whale talk 2


weird, but brilliant, because I’ve never seen a thought communicated like that. Can you imagine what an author like China Mieville could do with something like thing?

I know that Josh is is supposed to be an adult, thirty years old, but it’s hard to take him seriously because he acts like a spoiled teenager. When I viewed him as a fifteen year old, and Didi as a ten year old, their reactions to everything around them and Josh’s awkward romance with Ryoko became more plausable.

The toughest part about this book for me was wrapping my head around  honorable suicide. Ryoko’s father and the other members of the triumvirate are obsessed with this practice, to the point where they make it a requirement of their followers and murder anyone who won’t obey. I don’t know enough about Japanese history or culture to understand the subtleties of this practice, and when it would be appropriate. The way it’s presented in the book is basically the leaders of Japan saying “when we’ve lost face, this is our way honorably making things right”, and Josh responding with “you are a lunatic”. Everyone we meet in the book experiences culture shock, and no one really has the first clue how to even begin useful communications. Maybe that’s what the authors was getting at, how terrible we are at communicating especially when we immediately view the other party as weird, or crazy, or strange, or simply “the other”. Since we can barely communicate with each other, how could we ever hope to communicate with an alien intelligence?

Somtow Sucharitkul was born in Thailand but raised and education in England. He is an author in the science fiction and horror genres, but makes his living as musical composer. He won the John W. Campbell award in 1981 and Starship and Haiku won the Locus award for Best First Novel in 1982. He a won a World Fantasy Award and been nominated 4 more times.

Starship and Haiku has the promised haikus, telepathic whales, awkward romance, lots of people killing themselves, and a cop-out ending. One very weird book, and the good bits weren’t good enough to outweigh the weird and often disturbing. This one didn’t work for me, but since Sucharitkul was nominated for prestigious awards so many times, I may have to look into his other novels.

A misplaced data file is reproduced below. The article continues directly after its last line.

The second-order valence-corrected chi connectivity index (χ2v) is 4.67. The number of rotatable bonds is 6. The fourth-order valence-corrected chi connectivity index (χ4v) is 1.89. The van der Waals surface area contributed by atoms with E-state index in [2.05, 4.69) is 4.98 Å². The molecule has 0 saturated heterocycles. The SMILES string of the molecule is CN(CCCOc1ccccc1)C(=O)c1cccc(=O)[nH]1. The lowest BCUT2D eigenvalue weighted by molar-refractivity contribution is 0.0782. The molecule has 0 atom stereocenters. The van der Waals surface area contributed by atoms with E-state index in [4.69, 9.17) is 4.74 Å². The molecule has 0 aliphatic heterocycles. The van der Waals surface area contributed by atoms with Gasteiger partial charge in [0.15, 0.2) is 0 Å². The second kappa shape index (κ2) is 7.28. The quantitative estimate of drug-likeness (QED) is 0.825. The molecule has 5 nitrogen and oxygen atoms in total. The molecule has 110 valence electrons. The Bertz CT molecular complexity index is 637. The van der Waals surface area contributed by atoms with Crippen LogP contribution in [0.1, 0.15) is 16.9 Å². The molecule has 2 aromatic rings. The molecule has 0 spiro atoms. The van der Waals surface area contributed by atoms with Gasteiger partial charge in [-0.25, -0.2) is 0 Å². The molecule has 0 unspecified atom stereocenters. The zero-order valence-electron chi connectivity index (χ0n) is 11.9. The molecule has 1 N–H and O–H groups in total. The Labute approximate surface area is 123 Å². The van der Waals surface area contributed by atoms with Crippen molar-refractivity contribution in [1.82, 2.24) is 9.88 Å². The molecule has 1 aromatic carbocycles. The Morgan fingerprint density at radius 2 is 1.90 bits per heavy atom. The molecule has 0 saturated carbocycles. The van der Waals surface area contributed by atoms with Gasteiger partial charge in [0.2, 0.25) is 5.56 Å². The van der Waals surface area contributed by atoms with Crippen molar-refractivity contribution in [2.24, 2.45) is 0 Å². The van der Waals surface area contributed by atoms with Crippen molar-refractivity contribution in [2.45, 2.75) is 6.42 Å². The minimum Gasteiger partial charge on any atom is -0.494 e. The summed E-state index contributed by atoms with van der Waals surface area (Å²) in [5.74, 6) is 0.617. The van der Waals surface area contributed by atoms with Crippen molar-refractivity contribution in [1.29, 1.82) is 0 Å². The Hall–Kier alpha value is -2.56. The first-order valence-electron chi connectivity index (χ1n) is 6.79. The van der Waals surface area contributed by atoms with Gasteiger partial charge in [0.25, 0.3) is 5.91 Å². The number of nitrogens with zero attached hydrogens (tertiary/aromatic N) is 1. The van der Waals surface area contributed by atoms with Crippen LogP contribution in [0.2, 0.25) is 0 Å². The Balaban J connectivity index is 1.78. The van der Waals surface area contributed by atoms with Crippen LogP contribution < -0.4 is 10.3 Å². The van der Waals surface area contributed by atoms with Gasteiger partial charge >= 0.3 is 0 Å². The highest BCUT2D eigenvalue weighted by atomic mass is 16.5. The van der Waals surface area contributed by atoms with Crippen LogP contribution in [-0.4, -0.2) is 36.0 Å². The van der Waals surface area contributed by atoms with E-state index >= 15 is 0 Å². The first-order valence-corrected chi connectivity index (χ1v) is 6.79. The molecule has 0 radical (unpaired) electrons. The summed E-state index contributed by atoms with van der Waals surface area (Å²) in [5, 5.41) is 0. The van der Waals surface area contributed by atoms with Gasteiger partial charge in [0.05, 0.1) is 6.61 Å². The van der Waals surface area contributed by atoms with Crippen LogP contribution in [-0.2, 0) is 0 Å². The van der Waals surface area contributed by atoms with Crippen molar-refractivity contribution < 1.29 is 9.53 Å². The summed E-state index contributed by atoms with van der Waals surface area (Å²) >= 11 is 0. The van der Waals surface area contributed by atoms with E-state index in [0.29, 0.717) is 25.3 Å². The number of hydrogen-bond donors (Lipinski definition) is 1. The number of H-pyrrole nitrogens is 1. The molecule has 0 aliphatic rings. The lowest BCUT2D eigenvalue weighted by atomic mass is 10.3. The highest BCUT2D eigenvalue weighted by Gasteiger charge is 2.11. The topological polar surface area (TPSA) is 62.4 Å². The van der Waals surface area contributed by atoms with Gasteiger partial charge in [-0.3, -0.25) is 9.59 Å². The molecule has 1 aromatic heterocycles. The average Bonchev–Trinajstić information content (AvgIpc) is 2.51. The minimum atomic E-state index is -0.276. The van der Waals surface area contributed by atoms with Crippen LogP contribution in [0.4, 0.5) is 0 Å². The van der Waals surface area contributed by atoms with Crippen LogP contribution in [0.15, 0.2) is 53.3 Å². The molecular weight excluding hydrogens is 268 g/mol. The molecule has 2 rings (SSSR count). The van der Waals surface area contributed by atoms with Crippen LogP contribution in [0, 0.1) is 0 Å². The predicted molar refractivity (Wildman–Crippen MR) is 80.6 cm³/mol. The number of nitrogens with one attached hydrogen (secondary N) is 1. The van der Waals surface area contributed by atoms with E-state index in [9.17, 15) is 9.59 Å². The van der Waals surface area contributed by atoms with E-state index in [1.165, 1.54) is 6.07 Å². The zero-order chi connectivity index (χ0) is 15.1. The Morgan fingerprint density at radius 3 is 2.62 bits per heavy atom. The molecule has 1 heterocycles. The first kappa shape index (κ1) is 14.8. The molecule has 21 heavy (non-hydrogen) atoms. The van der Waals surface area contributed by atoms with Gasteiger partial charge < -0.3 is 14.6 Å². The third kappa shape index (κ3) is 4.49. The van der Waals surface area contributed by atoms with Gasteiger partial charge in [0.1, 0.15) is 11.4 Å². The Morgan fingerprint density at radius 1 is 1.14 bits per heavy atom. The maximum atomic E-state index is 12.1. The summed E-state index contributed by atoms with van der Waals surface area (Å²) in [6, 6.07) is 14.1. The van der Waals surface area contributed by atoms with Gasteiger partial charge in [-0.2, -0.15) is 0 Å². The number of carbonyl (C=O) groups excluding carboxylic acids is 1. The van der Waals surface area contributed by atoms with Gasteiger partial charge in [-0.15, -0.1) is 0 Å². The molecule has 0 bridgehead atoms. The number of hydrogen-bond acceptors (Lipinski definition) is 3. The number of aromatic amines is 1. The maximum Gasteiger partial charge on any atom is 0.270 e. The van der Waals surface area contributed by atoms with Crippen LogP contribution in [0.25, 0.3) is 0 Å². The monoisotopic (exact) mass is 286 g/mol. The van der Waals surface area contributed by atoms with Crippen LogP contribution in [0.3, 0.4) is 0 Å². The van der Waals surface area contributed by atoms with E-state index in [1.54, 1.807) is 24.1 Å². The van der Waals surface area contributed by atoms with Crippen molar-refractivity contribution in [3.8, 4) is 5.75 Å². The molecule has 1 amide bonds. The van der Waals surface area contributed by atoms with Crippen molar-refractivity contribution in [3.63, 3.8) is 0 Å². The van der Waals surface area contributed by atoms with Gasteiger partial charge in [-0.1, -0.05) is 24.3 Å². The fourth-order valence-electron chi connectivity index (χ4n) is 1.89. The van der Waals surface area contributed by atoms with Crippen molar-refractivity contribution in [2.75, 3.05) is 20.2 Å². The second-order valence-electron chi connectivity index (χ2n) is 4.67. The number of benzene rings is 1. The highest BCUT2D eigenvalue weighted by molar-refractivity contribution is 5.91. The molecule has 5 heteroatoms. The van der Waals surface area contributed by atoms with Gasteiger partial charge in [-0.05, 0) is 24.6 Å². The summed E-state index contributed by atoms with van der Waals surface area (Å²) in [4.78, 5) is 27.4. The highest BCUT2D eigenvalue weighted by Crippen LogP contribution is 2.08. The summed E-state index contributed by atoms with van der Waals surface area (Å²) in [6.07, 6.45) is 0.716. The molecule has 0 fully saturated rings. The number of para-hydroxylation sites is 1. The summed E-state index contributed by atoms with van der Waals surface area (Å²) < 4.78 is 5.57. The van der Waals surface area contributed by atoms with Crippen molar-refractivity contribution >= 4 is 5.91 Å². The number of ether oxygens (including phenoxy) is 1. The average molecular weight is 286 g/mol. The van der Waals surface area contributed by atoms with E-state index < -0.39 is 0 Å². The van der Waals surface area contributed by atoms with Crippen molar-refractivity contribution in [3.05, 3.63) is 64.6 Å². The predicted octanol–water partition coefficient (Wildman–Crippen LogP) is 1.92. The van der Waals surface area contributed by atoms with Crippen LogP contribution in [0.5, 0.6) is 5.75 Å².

9 Responses to "Starship and Haiku, by Somtow Sucharitkul"

I’m ecstatic that you reviewed this. The Japanese aren’t quite as into suicide as they are occasionally portrayed; someone has probably been watching too many Shogun reruns. I’d have to read the book though to give accurate critiques though.

I can’t decide if I wish it was cheesier and more disastrous, or happy that it is at least thought-provoking and original.


The suicide bits were incredibly over the top, nearly coming all the way around to Catch-22 style satire. Reading this completely out of the context in which it was written, I have no idea what the author’s intent was.


I think the only Sucharitkul book I ever read was Mallworld. Definitely strange stuff. Glad to see you’re alive and well and still reviewing some great books!


and you as well! How have you been?

I’m just thankful that someone else has heard of and read this author. what was the premise of Mallworld?


Just finished Mallworld and I loved it! Distant future, an alien race has quarantined humanity and the solar system into a pocket universe until we mature…the book is basically 7 stories/character sketches that all take place in Mallworld, a gigantic & extravagant commercial center/playground in space. Very creative, entertaining, and funny. I think I’ll give Starship & Haiku a miss: sounds too dark. I have read Light on the Sound and Utopia Hunters, part of the Inquest series (Utopia Hunters also a collection of stories, and a great read in itself). I think I’ll finish that series and maybe stop there. Thanks for the review. ♫


Well, no, I won’t be reading this. My brain hurts just thinking about it all. I realise that I’m a one cell but what can I say. I’m just a happy amoeba.
Lynn 😀


spend your time (and brain cells!) on books that are more enjoyable! I hate that it sounds like I totally knocked the book, there were some interesting aspects, but it just got too weird for me. also, I’m crazy enough to read short little obscure books with weirdo titles!


[…] Starship and Haiku, by Somtow Sucharitkul ( […]


[…] Bluntly put, Starship & Haiku (1981) does not reach the heights of T. J. Bass’ The Godwhale (1974) or Ian Watson’s The Jonah Kit (1975).  Original premise and somewhat thought-provoking moments?  Yes.  A successful novel? Not so much.  For another view of the novel, see The Little Red Reviewer [here]. […]


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some of the books reviewed here were free ARCs supplied by publishers/authors/other groups. Some of the books here I got from the library. the rest I *gasp!* actually paid for. I'll do my best to let you know what's what.